OCD is a blessing and a curse. I have clinical depression, I’m not bipolar so I’m not ‘qualified’ to talk about it but I think I’m ok in saying this, that just as bipolar sufferers often say that they wouldn’t want to be rid of their condition, that the lows are a price worth paying for the creative productivity of the highs, I wouldn’t want anyone to wave a magic wand to make my OCD disappear (my family would doubtless differ with me on that!).
My OCD often – usually – manifests itself in negative behavior. Many or most people would say that it’s doing that with respect to my current dietary regime. OCD stops me moving from thinking/planning to ‘doing’ because I need to get to a point of comfort/certainty/assurance etc about the planned action before starting, points which are usually unattainable, and because I can’t get those assurances, because I can’t get a deep enough sense of “this is the right thing to do” comfort, I don’t start.
HOWEVER, when I do ‘see’ the green light, when I do sense “all systems go!”, it really is all systems go!!
When I manage to ‘lock’ my OCD onto a work project, the work gets done!!
When, as is happening now, I manage to ‘lock’ my OCD onto a diet, I lose weight!!
When I decide to do something AND start AND ‘lock’ my OCD onto the course of action, it gets done!!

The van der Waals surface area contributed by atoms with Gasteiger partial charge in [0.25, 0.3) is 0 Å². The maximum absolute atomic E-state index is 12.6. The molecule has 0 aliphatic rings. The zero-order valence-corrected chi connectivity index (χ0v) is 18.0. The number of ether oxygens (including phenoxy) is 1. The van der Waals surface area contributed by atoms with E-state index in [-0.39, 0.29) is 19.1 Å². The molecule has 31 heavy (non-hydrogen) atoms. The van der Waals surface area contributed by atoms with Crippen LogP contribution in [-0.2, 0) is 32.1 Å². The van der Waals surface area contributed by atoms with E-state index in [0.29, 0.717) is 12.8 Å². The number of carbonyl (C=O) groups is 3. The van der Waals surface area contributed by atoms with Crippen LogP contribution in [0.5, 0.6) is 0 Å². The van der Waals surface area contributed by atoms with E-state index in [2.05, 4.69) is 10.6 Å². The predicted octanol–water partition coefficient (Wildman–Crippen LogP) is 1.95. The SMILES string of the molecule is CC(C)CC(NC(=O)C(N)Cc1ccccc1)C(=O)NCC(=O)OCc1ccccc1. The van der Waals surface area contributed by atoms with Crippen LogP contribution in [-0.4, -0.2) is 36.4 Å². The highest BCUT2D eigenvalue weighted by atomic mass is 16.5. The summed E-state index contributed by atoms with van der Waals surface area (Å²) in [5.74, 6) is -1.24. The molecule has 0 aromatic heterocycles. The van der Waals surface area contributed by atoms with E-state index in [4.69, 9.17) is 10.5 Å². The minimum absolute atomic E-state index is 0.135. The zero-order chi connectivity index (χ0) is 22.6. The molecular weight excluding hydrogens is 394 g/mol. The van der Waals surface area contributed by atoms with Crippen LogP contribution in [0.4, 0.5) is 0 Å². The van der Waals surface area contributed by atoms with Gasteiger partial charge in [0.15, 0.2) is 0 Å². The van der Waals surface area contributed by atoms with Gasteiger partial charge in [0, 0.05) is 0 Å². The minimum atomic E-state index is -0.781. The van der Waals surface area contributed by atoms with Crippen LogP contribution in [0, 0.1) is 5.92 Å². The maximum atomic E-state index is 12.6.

OCD means unswerving focus and gritty determination.
I’m currently at a crossroads. I want to write, talk, speak, communicate, create, ‘perform’ etc etc etc but I’m stuck at that decision-making stage. I need to ‘see’ the green light and then ‘lock’ my OCD onto the decision.
If I decide to write the book, it’ll get written and I’ll fly to the moon to get it done if that is what is required.
If I decide that vlogging, more than blogging, is my ‘thing’, I’ll pull out all the stops, leave no stone unturned, to make it the biggest vlog on YouTube or, rather, I’ll get as close as I can to that point (see my YouTube channel: koby gould).
One of the OCD negatives is that it is ‘extra’ difficult for me to make a decision. The positive flipside of that is that when I do make a decision, I lock the OCD onto it and I pursue the goal in a ‘manic’ frame of mind.
It’s chaos in the creative part of my brain at the moment.
I need a mentor – and this is needle in a haystack stuff – a mentor who can understand me, a mentor who can help to steer me through the swirling waters of my thoughts, a mentor who can visualise the road I should be on and where I should be going, a mentor who can keep assuring me that I am on track.
“Somewhere over the rainbow….”